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Priceless pickup maintains original lusterTell North Platte what you think
Photo by Jay Huff
Carroll Hiatt, Sr. with his 1930 Chevy.

Carrol Hiatt Sr.’s love for old cars is evidenced by a large collection, the multiple cars he takes to the Nebraskaland Days antique car parade, as well as his entries in car shows all around the country.

Hiatt has about 75 antique cars in his collection, some restored, some original, and some in various stages of restoration.

One old truck in his collection is extra-special -- a 1930 Chevy Roadster truck that his great uncle George Clouse of Bartley bought new in Lincoln for $675.

Hiatt is just the third owner of the truck. He has owned it for more than 50 years.

Clouse worked for an International Harvester dealer and used the pickup as a service vehicle, taking repairs to the fields. The truck didn’t exactly have an easy life but it was well cared for, Hiatt said.

“It was old George’s personal vehicle,” he said, “so he kept it up real well.”

When George Clouse died, his nephew, Gottleib H. Clouse (Carrol’s uncle) inherited the truck.

Carrol said he worked hard to convince his uncle to let him have it.

“After lots of talking and talking, at about age 20, I finally got my hands on it,” he said.

Despite the pickup’s age, extensive repairs have not been needed.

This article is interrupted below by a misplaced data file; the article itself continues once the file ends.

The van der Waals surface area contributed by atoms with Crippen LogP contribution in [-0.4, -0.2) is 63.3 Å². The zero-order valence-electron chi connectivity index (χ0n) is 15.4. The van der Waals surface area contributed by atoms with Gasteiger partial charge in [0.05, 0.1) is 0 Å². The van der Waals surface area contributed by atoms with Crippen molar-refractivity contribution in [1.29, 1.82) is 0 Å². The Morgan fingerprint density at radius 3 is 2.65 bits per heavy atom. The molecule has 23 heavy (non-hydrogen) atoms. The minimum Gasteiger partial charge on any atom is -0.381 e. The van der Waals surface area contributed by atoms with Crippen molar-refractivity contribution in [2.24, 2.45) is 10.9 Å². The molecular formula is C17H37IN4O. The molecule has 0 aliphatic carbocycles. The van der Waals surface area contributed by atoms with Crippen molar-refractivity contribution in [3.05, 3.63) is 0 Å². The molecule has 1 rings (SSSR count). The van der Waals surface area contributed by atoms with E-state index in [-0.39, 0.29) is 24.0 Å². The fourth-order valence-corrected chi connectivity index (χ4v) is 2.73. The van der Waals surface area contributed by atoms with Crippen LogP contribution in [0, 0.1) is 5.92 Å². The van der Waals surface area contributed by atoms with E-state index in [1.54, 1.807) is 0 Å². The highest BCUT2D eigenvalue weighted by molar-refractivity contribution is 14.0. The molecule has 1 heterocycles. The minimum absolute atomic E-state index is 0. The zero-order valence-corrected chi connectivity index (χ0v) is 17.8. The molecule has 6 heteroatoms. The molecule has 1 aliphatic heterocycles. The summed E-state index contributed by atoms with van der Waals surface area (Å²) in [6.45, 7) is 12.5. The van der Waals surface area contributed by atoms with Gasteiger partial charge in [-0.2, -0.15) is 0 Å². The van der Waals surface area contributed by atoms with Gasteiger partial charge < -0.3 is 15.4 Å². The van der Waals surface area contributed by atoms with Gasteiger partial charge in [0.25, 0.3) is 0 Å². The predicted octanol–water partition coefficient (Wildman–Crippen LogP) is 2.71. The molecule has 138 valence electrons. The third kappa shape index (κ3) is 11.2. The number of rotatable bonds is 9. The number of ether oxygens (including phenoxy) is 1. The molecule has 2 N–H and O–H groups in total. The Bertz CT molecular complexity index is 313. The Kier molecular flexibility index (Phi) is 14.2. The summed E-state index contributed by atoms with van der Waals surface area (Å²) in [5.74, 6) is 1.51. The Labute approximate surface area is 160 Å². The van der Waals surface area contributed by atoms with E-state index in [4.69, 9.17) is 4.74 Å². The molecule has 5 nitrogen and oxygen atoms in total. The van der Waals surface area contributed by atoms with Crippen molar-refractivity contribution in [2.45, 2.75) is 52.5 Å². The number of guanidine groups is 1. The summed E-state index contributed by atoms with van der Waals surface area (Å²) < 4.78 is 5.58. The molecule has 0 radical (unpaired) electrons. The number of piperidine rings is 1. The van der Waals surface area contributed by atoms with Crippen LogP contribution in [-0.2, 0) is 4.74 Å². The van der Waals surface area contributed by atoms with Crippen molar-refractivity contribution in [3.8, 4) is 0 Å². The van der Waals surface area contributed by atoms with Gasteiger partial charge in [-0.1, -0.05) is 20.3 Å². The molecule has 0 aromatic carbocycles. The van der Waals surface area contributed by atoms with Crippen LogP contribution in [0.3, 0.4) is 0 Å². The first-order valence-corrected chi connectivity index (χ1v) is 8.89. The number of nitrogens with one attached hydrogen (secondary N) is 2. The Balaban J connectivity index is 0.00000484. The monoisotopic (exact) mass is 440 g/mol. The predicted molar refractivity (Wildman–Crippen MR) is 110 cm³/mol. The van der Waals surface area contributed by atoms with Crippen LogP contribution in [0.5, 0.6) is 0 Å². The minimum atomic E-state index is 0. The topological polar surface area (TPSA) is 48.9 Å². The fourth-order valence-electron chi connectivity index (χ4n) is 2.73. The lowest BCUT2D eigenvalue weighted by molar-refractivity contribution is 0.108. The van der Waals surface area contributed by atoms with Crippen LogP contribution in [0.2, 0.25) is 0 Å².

“It was in pretty good shape,” he said. “I have only done some minor body work and put a paint job on it back in the 1960s.”

A lot of wood was used in the Chevy pickups that year, and most of that wood on this vehicle is original.

Carrol replaced the floor boards to fix a worn spot where the driver’s heel rests below the gas pedal. But the wood in the bed is original. So is the wood in the doors.

A “topper” for the bed matches the cloth top of the cab.

Carrol said his uncle made the topper and when it’s on, the truck it resembles a covered wagon.

Today the topper needs restoration, but the rest of the pickup is in top shape.

Some other original items are old kerosene emergency road flares that have never been used, and a special tire wrench that is required for the wheels.

At 83 years old, the original engine only has 61,000 original miles, an average of 734 miles a year since it was built.

Carrol believes the pickup is one of ten 1930 Chevy Roadsters that still operate in the U.S.

He puts no price on it.

“It’s a family heirloom, and priceless,” he said. “We intend to keep it in the family.”

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The North Platte Bulletin - Published 8/19/2013
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